ASMI requests federal aid to cushion losses in US-China trade war
The Alaska Seafood Marketing Institute (ASMI) is crossing its fingers that its request goes through for several million dollars in federal aid to defray costs of the trade war between U.S. President Donald Trump’s administration and China.
ASMI, a state-run entity, has requested USD 9 million (EUR 7.9 million) over three years as tariffs threaten to undermine the market for Alaskan seafood in China. The request was submitted to the Agricultural Trade Promotion (ATP), a U.S. Department of Agriculture program designed in part to mitigate the adverse effects of tariffs.
The organization has been getting around USD 4.25 (EUR 3.74) million a year in federal aid for over a decade, according to Jeremy Woodrow, ASMI’s communications director and current interim executive director. This new aid money would be on top of that.
Alexa Tonkovich, ASMI's outgoing executive director, reviewed some of the funding challenges she faced in an interview with SeafoodSource. Tonkovich spent nine years with the organization and the work that was done to alleviate the issues caused by continued budget cuts.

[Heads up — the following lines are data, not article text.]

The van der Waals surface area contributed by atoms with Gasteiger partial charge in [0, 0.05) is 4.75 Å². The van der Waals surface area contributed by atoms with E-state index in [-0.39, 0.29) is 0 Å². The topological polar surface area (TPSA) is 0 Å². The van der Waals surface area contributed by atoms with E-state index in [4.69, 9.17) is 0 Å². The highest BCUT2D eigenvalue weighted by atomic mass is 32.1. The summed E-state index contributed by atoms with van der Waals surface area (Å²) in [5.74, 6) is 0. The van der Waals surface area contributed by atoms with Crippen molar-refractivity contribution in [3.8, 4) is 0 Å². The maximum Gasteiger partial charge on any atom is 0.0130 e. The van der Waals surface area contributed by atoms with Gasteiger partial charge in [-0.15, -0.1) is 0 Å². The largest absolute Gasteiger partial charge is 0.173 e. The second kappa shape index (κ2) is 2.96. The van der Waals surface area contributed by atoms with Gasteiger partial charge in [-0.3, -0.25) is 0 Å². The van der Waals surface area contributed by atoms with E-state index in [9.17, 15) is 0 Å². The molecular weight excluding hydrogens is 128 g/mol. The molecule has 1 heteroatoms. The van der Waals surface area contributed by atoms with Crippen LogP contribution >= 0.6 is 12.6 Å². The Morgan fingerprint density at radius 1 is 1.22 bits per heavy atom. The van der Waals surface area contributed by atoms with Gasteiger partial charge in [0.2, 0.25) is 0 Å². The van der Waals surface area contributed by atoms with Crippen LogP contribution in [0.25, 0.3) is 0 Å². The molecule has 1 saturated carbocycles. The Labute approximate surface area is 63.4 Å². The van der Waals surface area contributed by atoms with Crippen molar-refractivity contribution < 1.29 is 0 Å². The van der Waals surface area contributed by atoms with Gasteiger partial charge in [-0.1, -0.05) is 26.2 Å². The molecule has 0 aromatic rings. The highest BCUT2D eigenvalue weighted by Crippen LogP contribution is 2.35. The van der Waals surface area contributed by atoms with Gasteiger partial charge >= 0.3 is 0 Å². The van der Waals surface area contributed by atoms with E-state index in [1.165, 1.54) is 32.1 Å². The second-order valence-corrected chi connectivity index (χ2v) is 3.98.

ASMI should know the amount of the award in January, but the figure could be less than the requested USD 3 million (EUR 2.6 million) annually.
“We do understand that there are multiple agencies vying for these funds, and so we definitely aren’t counting our chickens before they hatch,” Woodrow said. “We’re hopeful we’ll receive some ATP funding, but we don’t how much that will be and therefore exactly how we’ll apply those funds.”
While no one is sure how much the new tariffs will cost Alaska’s seafood industry, they come at a tough time for ASMI. Beyond the challenges of staying competitive in China, the agency has come to the end of general fund state dollars in an Alaska strapped by low oil prices.
“We used to receive a large share of state general fund dollars. That’s has ramped down over several years and zeroes out this year,” Woodrow added.
Woodrow added the details of the government aid will determine exactly how the money will be spent.
“It depends on the amount, where it can be spent, and the timeline to spend the funds. We’ll definitely look at increasing consumer awareness and relations in China,” he said. “There are also opportunities to look at other new markets, whether in Asia or elsewhere. We can also look at secondary markets where we already market Alaska seafood and see if we should step up our programs there.”